And, it also turns out that Europeans from the northern part of the continent share my shock and horror. At least those in Belgium, Denmark and Austria. So, I would like to modify my blanket statement in the aforementioned post regarding Europeans and their attitudes towards disrobed displays. The further south you go, the less the people are bound by social appropriateness. The further north you go, the higher the necklines.
So, all is well, but I'm still on guard for the Bare Barcelonian.
The change to warmer weather has brought up something that I've known I was going to encounter in Europe, during my six month stint abroad while my husband studies law. Something that would be far different from what I've known to be normal in the United States.
The European attitude towards nudity is far more open and relaxed than that of Americans. Far less taboo, much more accepted. My husband, the law student, tells me that there is actually a law on the books here in Spain stating that nudity is not illegal anywhere, so long as it does not cause a disturbance. In the U.S., except for private property and nudist resorts, going around in your birthday suit is considered indecent exposure and will get you sent to prison. In America it seems as though any person without clothes on is somehow erotic or sexual. In Europe, they see the body as a body, made sexual by the context of the situation. In Utah, a woman breast feeding in a Burger King was front page news, yet in Spain, well...Iet me tell you about Spain.
Yesterday, as I was strolling lazily along the Mediterranean pier with my husband, stopping every few feet to browse the wares of local craft merchants, I encountered my first real nude person in Europe.
He was an older gentleman, in his mid-60s, and he seemed to be out for a Sunday morning stroll in the sunshine as well. He was so casual in his bare skin that I didn't actually notice him at first. I was examining a rack of handbags when my husband nudged me and whispered under his breath, "There is a man passing you right now and he is stark-naked."
"He's what?!" I said, probably a little to loudly and began turning my head back and forth frantically trying to understand what he could possibly be talking about. And then, I saw him. Well, I saw the back of him anyway. Head to toe without so much as a sandal on. His derriere was tattooed blue, giving the onlooker at first glance the appearance of a speed-o. As for his front, I have no idea if this was tattooed or not, but it swung freely between his legs and ended with a piercing. He should have joined the circus. Maybe he already had.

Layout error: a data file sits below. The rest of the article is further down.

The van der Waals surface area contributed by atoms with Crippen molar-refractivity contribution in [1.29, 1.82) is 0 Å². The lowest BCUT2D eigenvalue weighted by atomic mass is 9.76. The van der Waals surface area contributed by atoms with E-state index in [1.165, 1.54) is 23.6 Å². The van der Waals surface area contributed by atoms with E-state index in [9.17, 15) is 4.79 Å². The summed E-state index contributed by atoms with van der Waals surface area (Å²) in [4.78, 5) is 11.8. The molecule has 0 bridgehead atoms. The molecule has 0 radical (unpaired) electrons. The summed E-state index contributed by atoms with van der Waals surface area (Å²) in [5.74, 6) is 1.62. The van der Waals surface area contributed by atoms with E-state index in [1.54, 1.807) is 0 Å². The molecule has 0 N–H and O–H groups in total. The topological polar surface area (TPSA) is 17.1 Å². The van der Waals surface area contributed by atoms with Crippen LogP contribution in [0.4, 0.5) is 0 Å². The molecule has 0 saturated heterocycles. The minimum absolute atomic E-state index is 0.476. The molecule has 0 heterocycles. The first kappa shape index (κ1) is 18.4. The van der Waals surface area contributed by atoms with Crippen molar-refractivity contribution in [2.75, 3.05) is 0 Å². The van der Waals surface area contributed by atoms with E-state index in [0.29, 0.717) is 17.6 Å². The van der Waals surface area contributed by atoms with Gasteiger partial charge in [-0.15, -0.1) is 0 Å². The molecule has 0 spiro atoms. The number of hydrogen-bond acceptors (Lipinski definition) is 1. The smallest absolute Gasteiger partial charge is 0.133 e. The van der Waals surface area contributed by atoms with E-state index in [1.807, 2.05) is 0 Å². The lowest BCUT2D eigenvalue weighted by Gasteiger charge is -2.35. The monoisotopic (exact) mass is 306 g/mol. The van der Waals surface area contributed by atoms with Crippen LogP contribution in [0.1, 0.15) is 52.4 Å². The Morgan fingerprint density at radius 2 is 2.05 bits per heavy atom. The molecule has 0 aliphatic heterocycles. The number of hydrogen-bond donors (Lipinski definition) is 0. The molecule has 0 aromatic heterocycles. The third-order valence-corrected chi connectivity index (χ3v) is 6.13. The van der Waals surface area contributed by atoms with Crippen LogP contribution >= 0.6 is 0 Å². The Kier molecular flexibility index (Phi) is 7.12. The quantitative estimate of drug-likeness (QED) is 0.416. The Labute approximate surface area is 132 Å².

As I gawked at this au naturel Spaniard, he continued on his way looking as comfortable as if he had been in jeans and a t-shirt. I looked around to see the reaction of others on the wharf. Surely they must be as affected as I. But hardly anyone took notice as he sauntered along. Only one shopkeeper who waved and called out hello, as if they were old friends. I shook my head in disbelief.
Later that afternoon, as I sat on the edge of the beach sipping my soda, I saw a young family make their way through the sun bathers to find a spot of sand and claim it as their own. This done, the girl, 4 years old, began to shed her clothing as fast as she possibly could. Twenty or so seconds later and she was frolicking on the beach, playing in the sand and the waves, the happiest, freest child in the world.
This second instance of an unattired human didn't phase me in the slightest. She was young and innocent and who was I to say if she had to wear clothes. Especially on the beach.
The difference, it seems, was not in the comfortableness of the unclad, but in my own.